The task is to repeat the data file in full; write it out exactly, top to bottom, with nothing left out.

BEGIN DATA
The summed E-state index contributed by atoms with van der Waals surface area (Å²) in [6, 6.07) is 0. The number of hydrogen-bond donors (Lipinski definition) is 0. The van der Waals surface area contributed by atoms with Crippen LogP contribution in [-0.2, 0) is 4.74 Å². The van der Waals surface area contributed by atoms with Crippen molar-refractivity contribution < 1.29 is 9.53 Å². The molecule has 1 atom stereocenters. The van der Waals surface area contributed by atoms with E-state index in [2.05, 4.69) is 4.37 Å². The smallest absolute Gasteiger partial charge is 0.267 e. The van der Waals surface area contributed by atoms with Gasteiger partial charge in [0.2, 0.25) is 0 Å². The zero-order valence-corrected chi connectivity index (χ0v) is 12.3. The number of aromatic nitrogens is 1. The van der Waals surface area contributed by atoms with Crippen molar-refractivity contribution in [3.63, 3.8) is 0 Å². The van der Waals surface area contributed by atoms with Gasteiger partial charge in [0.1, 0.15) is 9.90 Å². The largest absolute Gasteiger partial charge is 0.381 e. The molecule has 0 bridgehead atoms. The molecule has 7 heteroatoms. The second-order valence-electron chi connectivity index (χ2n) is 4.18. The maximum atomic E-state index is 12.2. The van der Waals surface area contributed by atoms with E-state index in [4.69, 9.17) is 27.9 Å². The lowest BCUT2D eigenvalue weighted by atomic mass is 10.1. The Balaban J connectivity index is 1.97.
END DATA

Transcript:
The summed E-state index contributed by atoms with van der Waals surface area (Å²) in [6, 6.07) is 0. The number of hydrogen-bond donors (Lipinski definition) is 0. The van der Waals surface area contributed by atoms with Crippen LogP contribution in [-0.2, 0) is 4.74 Å². The van der Waals surface area contributed by atoms with Crippen molar-refractivity contribution < 1.29 is 9.53 Å². The molecule has 1 atom stereocenters. The van der Waals surface area contributed by atoms with E-state index in [2.05, 4.69) is 4.37 Å². The smallest absolute Gasteiger partial charge is 0.267 e. The van der Waals surface area contributed by atoms with Gasteiger partial charge in [0.2, 0.25) is 0 Å². The zero-order valence-corrected chi connectivity index (χ0v) is 12.3. The number of aromatic nitrogens is 1. The van der Waals surface area contributed by atoms with Crippen molar-refractivity contribution in [3.63, 3.8) is 0 Å². The van der Waals surface area contributed by atoms with Gasteiger partial charge in [0.1, 0.15) is 9.90 Å². The largest absolute Gasteiger partial charge is 0.381 e. The molecule has 0 bridgehead atoms. The molecule has 7 heteroatoms. The second-order valence-electron chi connectivity index (χ2n) is 4.18. The maximum atomic E-state index is 12.2. The van der Waals surface area contributed by atoms with E-state index in [4.69, 9.17) is 27.9 Å². The lowest BCUT2D eigenvalue weighted by atomic mass is 10.1. The Balaban J connectivity index is 1.97.